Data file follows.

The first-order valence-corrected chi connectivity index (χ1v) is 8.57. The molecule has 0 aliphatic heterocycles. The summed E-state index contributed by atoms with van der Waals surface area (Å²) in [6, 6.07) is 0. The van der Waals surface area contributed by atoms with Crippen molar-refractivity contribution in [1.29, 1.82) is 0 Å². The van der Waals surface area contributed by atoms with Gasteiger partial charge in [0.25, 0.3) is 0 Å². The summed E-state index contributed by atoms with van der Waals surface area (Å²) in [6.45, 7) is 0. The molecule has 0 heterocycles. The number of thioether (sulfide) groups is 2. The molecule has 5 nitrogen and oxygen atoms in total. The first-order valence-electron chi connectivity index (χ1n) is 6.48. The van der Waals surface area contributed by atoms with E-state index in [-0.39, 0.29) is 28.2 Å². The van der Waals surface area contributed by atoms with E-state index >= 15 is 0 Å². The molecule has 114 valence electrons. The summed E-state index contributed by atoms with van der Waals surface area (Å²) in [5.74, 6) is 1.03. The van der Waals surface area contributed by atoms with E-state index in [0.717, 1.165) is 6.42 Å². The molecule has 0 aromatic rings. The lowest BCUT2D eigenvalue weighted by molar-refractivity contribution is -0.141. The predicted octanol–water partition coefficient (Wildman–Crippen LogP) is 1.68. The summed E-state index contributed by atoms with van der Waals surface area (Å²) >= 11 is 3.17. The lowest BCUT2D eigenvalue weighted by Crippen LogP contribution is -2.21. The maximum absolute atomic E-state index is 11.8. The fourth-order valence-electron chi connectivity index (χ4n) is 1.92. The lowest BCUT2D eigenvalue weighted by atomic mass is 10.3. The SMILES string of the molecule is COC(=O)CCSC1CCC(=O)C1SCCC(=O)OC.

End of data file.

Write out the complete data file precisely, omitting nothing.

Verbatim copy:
The first-order valence-corrected chi connectivity index (χ1v) is 8.57. The molecule has 0 aliphatic heterocycles. The summed E-state index contributed by atoms with van der Waals surface area (Å²) in [6, 6.07) is 0. The van der Waals surface area contributed by atoms with Crippen molar-refractivity contribution in [1.29, 1.82) is 0 Å². The van der Waals surface area contributed by atoms with Gasteiger partial charge in [0.25, 0.3) is 0 Å². The summed E-state index contributed by atoms with van der Waals surface area (Å²) in [6.45, 7) is 0. The molecule has 0 heterocycles. The number of thioether (sulfide) groups is 2. The molecule has 5 nitrogen and oxygen atoms in total. The first-order valence-electron chi connectivity index (χ1n) is 6.48. The van der Waals surface area contributed by atoms with E-state index in [-0.39, 0.29) is 28.2 Å². The van der Waals surface area contributed by atoms with E-state index >= 15 is 0 Å². The molecule has 114 valence electrons. The summed E-state index contributed by atoms with van der Waals surface area (Å²) in [5.74, 6) is 1.03. The van der Waals surface area contributed by atoms with E-state index in [0.717, 1.165) is 6.42 Å². The molecule has 0 aromatic rings. The lowest BCUT2D eigenvalue weighted by molar-refractivity contribution is -0.141. The predicted octanol–water partition coefficient (Wildman–Crippen LogP) is 1.68. The summed E-state index contributed by atoms with van der Waals surface area (Å²) >= 11 is 3.17. The lowest BCUT2D eigenvalue weighted by Crippen LogP contribution is -2.21. The maximum absolute atomic E-state index is 11.8. The fourth-order valence-electron chi connectivity index (χ4n) is 1.92. The lowest BCUT2D eigenvalue weighted by atomic mass is 10.3. The SMILES string of the molecule is COC(=O)CCSC1CCC(=O)C1SCCC(=O)OC.